The idea of the ‘average consumer’, the arbiter of similarity in trade mark disputes, is a legal construct which tends to emphasise that similarity is an autonomous concept of European law. Similarity and likelihood of confusion are intimately bound together. The court declined to refer questions to the ECJ for a preliminary ruling before trial, holding in essence that such a reference would be premature.
Sir Andrew Morritt V-C
 EWHC 344 (Ch),  RPC 29,  ETMR 62
England and Wales
Cited – Esure Insurance Ltd v Direct Line Insurance Plc ChD 29-Jun-2007
Both companies sold motor insurance products at a distance and used as logos and symbols either a telephone or a computer mouse, in each case on wheels. Direct line claimed the use of the mouse by esure infringed its own trademarks, and resisted . .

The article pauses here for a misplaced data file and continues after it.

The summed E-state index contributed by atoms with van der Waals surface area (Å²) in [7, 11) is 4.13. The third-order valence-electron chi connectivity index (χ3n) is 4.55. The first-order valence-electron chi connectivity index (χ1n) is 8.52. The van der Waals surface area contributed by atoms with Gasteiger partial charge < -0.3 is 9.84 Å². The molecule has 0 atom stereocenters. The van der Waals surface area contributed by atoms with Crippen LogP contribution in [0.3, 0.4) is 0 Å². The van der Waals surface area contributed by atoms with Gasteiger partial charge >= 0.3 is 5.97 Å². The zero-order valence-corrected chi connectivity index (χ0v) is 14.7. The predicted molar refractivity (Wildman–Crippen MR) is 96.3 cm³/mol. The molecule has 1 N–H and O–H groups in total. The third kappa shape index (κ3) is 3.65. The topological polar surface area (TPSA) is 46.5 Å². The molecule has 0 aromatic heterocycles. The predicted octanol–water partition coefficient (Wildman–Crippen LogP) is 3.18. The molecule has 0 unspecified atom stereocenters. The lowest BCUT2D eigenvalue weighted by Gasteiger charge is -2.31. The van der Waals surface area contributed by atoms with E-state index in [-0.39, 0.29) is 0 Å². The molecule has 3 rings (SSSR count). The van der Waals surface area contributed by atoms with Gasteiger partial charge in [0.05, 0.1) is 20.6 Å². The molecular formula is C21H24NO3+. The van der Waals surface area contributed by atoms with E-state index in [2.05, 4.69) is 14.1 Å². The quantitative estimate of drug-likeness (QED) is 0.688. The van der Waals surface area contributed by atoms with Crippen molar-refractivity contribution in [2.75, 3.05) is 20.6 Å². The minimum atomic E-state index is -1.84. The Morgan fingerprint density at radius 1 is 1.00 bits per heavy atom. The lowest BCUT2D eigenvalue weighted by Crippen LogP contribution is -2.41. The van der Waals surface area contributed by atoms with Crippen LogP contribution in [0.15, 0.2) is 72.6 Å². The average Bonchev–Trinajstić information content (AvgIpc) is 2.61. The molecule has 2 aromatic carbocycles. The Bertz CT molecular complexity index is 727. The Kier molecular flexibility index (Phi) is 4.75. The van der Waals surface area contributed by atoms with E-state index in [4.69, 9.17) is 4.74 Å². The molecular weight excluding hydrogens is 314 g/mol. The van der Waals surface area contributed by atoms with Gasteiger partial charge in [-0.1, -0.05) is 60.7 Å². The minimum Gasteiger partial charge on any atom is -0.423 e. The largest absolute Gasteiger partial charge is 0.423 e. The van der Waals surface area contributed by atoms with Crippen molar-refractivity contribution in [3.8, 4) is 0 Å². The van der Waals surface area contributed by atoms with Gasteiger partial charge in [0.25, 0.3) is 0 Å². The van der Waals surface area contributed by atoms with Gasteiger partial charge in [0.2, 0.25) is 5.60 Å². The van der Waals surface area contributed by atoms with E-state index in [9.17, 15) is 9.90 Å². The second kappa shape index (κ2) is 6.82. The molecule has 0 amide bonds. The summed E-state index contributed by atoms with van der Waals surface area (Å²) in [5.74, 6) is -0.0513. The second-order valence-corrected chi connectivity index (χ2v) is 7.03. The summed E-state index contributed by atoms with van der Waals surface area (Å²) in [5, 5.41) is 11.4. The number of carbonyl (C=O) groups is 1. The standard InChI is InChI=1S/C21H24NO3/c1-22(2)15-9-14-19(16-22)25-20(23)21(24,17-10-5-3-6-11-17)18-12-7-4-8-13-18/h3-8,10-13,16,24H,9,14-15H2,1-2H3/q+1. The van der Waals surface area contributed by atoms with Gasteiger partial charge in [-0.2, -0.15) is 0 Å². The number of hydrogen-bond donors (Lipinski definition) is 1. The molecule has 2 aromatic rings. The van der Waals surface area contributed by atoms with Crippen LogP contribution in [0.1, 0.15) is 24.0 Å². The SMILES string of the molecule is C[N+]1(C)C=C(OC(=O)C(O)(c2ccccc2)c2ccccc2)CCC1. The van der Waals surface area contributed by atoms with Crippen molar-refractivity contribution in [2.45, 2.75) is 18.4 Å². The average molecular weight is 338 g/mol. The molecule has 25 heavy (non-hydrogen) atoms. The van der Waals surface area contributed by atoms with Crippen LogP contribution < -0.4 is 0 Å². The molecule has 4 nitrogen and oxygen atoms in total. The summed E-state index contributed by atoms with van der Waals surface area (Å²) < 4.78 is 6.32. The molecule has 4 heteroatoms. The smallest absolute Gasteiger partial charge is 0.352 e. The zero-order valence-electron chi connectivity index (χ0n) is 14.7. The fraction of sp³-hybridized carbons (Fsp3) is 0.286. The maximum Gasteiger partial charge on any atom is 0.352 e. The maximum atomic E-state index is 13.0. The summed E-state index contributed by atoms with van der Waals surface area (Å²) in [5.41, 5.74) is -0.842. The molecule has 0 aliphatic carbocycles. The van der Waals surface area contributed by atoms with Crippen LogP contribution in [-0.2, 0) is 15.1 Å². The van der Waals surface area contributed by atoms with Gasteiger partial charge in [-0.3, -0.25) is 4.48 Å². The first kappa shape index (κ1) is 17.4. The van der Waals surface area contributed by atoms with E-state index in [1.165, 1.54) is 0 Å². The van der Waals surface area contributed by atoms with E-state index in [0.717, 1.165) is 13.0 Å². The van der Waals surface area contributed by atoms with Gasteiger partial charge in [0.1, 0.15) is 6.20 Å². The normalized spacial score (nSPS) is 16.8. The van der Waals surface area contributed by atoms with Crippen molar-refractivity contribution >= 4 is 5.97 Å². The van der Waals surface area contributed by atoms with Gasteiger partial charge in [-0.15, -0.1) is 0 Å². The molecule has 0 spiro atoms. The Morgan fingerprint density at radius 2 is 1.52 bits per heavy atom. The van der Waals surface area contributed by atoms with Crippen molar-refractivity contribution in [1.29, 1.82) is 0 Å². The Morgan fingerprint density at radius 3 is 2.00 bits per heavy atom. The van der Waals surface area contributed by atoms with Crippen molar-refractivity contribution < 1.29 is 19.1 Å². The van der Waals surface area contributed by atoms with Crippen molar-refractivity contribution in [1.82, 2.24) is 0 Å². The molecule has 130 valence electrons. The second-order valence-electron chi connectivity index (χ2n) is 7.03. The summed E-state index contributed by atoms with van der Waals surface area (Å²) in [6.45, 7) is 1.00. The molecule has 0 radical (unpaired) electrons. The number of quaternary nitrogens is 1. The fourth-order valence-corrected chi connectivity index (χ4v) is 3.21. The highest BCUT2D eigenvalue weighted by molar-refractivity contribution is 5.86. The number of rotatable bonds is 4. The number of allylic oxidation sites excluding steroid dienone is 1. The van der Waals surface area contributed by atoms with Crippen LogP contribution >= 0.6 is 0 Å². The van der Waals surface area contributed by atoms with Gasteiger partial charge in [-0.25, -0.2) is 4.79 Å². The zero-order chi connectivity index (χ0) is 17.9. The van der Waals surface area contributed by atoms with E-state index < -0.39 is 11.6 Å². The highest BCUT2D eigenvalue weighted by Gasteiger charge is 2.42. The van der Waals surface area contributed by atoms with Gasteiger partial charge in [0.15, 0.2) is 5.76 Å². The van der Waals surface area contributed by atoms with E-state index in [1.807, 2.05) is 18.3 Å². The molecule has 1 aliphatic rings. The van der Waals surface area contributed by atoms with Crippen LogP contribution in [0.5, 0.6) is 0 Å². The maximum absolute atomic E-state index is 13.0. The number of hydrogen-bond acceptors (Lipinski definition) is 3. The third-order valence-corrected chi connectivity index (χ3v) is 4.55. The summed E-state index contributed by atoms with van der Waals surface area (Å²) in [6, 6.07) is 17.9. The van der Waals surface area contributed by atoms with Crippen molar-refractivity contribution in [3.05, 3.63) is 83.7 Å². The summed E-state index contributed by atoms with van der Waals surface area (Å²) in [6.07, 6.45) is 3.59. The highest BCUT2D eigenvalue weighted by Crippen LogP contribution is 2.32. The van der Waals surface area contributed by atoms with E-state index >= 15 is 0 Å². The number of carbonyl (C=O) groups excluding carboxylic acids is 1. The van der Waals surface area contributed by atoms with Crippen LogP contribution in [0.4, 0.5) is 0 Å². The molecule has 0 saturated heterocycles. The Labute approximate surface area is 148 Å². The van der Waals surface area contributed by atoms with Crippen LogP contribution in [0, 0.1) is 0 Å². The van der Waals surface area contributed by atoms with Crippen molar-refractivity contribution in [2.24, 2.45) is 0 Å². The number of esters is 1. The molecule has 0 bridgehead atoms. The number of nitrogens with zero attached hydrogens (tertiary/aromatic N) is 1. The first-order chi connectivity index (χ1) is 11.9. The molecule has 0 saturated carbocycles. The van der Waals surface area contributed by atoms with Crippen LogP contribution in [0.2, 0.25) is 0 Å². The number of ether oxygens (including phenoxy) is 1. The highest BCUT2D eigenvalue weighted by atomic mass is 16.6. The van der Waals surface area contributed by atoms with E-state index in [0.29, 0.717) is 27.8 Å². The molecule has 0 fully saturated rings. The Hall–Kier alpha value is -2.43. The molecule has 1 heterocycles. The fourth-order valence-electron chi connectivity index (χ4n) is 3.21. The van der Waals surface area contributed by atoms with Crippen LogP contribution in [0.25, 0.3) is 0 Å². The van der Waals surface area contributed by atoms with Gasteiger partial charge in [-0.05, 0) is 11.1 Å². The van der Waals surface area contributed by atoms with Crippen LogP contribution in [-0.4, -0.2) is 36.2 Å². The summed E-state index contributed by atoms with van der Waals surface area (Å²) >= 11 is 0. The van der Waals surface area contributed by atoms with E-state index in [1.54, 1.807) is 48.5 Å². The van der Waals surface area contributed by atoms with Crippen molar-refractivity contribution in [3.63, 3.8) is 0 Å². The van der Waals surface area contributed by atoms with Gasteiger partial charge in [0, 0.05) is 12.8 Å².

At First instance – O2 Holdings Limited and O2 (UK) Limited -v -Hutchison 3G UK Limited ECJ 31-Jan-2008
ECJ (Opinion of Advocate General Mengozzi) Directive 84/450/EEC Comparative advertising Use of a competitor’s trade mark or of a sign similar to a competitor’s trade mark in comparative advertising Applicability . .
Cited – Interflora, Inc and Another v Marks and Spencer Plc and Another ChD 22-May-2009
Each of the parties provided a service delivering flowers. The claimant had a trade mark, and the defendants each purchased the use of that trade mark and variations of it with a search engine (Google) so that a search under the trade mark produced . .
These lists may be incomplete.
Updated: 21 March 2021; Ref: scu.223379